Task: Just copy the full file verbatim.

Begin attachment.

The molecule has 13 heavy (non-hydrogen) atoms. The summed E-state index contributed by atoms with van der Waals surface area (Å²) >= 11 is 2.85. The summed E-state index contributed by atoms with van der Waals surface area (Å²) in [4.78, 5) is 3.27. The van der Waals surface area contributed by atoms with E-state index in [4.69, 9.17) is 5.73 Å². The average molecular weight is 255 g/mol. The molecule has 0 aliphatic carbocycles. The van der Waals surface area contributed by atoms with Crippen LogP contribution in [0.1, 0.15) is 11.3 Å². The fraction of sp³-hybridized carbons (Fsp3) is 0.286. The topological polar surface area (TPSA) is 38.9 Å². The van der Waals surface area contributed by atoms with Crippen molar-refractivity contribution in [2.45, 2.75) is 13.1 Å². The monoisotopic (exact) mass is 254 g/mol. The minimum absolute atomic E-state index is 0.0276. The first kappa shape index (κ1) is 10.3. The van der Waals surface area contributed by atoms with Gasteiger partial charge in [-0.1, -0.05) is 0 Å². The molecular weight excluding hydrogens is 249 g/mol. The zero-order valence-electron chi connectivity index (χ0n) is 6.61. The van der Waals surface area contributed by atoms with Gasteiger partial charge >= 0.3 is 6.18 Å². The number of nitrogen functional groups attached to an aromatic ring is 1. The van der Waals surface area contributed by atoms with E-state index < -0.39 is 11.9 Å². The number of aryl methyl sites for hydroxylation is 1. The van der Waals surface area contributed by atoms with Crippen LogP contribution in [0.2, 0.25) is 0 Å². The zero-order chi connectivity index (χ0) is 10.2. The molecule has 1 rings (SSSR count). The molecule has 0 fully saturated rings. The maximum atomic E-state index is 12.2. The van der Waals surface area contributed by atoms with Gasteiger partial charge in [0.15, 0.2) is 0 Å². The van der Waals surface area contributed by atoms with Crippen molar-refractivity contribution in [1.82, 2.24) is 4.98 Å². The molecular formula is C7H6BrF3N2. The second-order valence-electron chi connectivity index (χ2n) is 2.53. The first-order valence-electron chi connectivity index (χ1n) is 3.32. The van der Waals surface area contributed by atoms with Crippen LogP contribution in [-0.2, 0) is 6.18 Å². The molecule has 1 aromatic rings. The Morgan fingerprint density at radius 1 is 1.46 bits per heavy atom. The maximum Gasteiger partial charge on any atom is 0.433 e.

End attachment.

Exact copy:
The molecule has 13 heavy (non-hydrogen) atoms. The summed E-state index contributed by atoms with van der Waals surface area (Å²) >= 11 is 2.85. The summed E-state index contributed by atoms with van der Waals surface area (Å²) in [4.78, 5) is 3.27. The van der Waals surface area contributed by atoms with E-state index in [4.69, 9.17) is 5.73 Å². The average molecular weight is 255 g/mol. The molecule has 0 aliphatic carbocycles. The van der Waals surface area contributed by atoms with Crippen LogP contribution in [0.1, 0.15) is 11.3 Å². The fraction of sp³-hybridized carbons (Fsp3) is 0.286. The topological polar surface area (TPSA) is 38.9 Å². The van der Waals surface area contributed by atoms with Crippen molar-refractivity contribution in [2.45, 2.75) is 13.1 Å². The monoisotopic (exact) mass is 254 g/mol. The minimum absolute atomic E-state index is 0.0276. The first kappa shape index (κ1) is 10.3. The van der Waals surface area contributed by atoms with Gasteiger partial charge in [-0.1, -0.05) is 0 Å². The molecular weight excluding hydrogens is 249 g/mol. The zero-order valence-electron chi connectivity index (χ0n) is 6.61. The van der Waals surface area contributed by atoms with Gasteiger partial charge >= 0.3 is 6.18 Å². The number of nitrogen functional groups attached to an aromatic ring is 1. The van der Waals surface area contributed by atoms with E-state index < -0.39 is 11.9 Å². The number of aryl methyl sites for hydroxylation is 1. The van der Waals surface area contributed by atoms with Crippen LogP contribution in [0.2, 0.25) is 0 Å². The zero-order chi connectivity index (χ0) is 10.2. The molecule has 1 rings (SSSR count). The molecule has 0 fully saturated rings. The maximum atomic E-state index is 12.2. The van der Waals surface area contributed by atoms with Gasteiger partial charge in [0.15, 0.2) is 0 Å². The van der Waals surface area contributed by atoms with Crippen molar-refractivity contribution in [1.82, 2.24) is 4.98 Å². The molecular formula is C7H6BrF3N2. The second-order valence-electron chi connectivity index (χ2n) is 2.53. The first-order valence-electron chi connectivity index (χ1n) is 3.32. The van der Waals surface area contributed by atoms with Crippen LogP contribution in [-0.2, 0) is 6.18 Å². The molecule has 1 aromatic rings. The Morgan fingerprint density at radius 1 is 1.46 bits per heavy atom. The maximum Gasteiger partial charge on any atom is 0.433 e.